In 1992, Bell went to her first audition and won a dual role as a banana and a tree in a suburban Detroit theater’s production of Raggedy Ann and Andy.Her mother had established her with an agent before Bell was 13, which allowed her to appear in newspaper advertisements for several Detroit retailers and television commercials. She also began private acting lessons.In 1998, she appeared with an uncredited role in the locally filmed film Polish Wedding.
In 2001, Bell left New York University to take a key role as Becky Thatcher in the short-lived Broadway musical of The Adventures of Tom Sawyer. That same year, she made her credited film debut in Pootie Tang. Her one line in the film was cut and her appearance exists only as a scene shown during the credit sequence.Additionally, she auditioned for the television series Smallville for the role of Chloe Sullivan, a part eventually won by Allison Mack.In 2002, she appeared in the Broadway revival of The Crucible with Liam Neeson, Angela Bettis and Laura Linney. Bell then moved to Los Angeles, California in 2002 because of her friendship with writers Kevin Murphy and Dan Studney, and appeared in a handful of television shows as a special guest, finding trouble gaining a recurring role in a television series. Bell had “tested like eight times and booked nothing and every show [she] tested for got picked up,” including auditions for Skin and a Norm Macdonald series.
In 2003, she landed a role in the Hallmark Channel film The King and Queen of Moonlight Bay. Bell appeared on the show Punk’d.
In 2004, Bell appeared in the Lifetime television film Gracie’s Choice, which received one of the network’s highest ratings. She made her debut in a theatrically released film, with David Mamet’s Spartan, as Laura Newton, the kidnapped daughter of the U.S. President, acting alongside Val Kilmer. Bell also guest-starred on the HBO’s drama Deadwood in a two-episode story arc (“Bullock Returns to the Camp” and “Suffer the Little Children”).
At 24 she won the role of the title character in UPN’s drama Veronica Mars, which was launched in the fall of 2004. Created by Rob Thomas, the series starred Bell as the seventeen-year-old detective Veronica, which put her alongside actors Enrico Colantoni who played her father, Jason Dohring, Percy Daggs III and Ryan Hansen. Bell noted the parallels between the character of Veronica and her own life — Bell’s parents had divorced and her best friend had also died, like that of Veronica. The series earned positive reviews from television critics, as did Bell’s performance. Some critics felt that she was overlooked, however, and deserved an Emmy Award nomination.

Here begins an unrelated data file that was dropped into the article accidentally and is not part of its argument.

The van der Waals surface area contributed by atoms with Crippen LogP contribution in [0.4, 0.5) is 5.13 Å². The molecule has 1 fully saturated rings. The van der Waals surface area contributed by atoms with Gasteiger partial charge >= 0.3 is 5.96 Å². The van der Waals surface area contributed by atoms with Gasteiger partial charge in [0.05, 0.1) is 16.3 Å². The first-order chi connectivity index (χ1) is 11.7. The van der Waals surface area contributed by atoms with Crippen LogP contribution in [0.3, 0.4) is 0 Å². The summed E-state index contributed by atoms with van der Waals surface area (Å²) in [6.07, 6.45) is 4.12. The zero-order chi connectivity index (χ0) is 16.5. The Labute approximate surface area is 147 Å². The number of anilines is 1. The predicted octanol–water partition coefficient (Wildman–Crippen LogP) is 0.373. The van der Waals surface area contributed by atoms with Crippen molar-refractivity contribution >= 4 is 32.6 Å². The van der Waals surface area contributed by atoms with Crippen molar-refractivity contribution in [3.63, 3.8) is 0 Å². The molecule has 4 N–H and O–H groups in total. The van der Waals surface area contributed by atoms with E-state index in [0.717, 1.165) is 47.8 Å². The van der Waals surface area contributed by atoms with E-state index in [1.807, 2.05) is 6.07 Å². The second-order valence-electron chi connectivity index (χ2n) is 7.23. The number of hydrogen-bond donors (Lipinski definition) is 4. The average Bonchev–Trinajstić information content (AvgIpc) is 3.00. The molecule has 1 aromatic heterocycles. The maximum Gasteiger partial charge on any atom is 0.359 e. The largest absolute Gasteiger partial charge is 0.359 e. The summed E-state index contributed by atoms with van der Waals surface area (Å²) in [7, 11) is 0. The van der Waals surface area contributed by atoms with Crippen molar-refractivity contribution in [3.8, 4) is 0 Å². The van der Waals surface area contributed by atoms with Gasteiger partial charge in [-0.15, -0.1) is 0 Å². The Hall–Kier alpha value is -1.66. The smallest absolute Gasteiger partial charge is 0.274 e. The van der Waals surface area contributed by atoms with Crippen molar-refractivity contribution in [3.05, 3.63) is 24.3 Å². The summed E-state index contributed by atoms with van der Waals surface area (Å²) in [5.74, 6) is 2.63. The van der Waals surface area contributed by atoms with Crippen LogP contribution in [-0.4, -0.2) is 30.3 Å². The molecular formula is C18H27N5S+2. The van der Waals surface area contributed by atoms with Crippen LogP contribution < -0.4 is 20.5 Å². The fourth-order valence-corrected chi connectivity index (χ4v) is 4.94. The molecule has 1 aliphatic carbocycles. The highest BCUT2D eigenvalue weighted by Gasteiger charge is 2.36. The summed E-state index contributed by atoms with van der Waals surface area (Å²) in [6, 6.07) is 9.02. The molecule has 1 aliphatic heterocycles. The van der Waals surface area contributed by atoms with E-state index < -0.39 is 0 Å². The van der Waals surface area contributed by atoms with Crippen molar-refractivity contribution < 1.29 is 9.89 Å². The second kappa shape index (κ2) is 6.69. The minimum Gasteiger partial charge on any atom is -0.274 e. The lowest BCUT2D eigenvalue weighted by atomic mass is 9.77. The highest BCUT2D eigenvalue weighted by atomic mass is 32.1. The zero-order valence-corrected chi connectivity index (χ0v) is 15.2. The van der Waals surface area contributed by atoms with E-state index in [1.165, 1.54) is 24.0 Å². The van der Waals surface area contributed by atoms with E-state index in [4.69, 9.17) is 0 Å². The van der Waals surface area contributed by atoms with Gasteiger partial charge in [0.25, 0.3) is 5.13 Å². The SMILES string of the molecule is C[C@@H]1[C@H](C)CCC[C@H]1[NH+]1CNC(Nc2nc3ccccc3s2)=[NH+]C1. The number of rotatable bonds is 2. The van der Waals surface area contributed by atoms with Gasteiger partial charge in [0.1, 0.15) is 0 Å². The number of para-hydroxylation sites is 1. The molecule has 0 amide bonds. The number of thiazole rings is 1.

In 2005, Bell starred in Reefer Madness: The Movie Musical, reprising the role she played in the short-lived 2001off-broadway musical. The musical was a spoof of the 1936 exploitation film of the same name. Reefer Madness: The Movie Musical debuted on the Showtime network on April 16, 2005. On September 18, 2005, Bell performed the theme song from Fame on the “Emmy Idol” portion of the 57th Annual Primetime Emmy Awards. She and the cast of Veronica Mars were nominated for two Teen Choice Awards in 2005: “Choice Breakout Actress” and “Choice Breakout TV Show”.
In 2006, Bell won the Saturn Award for “Best Actress on Television” for her acting on Veronica Mars, while the series was nominated for “Best Network Television Show”. Aside from working on Veronica Mars, in April, Bell starred as Gracie in Fifty Pills, an entry for the Tribeca Film Festival. She appeared in a short independent film called The Receipt and the horror film Roman, which was directed by her The Crucible co-star Angela Bettis. Released on August 11, 2006, Pulse starred Bell as the lead Mattie. A remake of the Japanese horror film Kairo, the film grossed US$27.9 million worldwide,however it garnered negative response from critics. Frank Scheck of The Hollywood Reporter commented, “despite the starring presence of Kristen Bell, [the] young actress has far less interesting material to work with here than she does as [the character] “Veronica Mars.””
Veronica Mars continued on UPN until the third season, in which the show was renewed and returned on the newly created The CW. On January 19, 2007 CW Entertainment President Dawn Ostroff announced that, while she was pleased with the gradual improvement of Veronica Mars’s ratings, the series would be put on hiatus after February sweeps to air a new reality series, Pussycat Dolls Present. On May 17, 2007 Ostroff announced the cancellation of the series.The two-hour series finale aired in the United States on May 22, 2007, and on June 11, 2007 Thomas officially announced in an email to TV Guide’s Michael Ausiello that Veronica Mars had been canceled by the CW. A Veronica Mars feature film and comic book series continuation had been discussed, and for a short time there was talk of another collaboration between Bell and creator Thomas that would be unrelated to the Veronica Marsseries.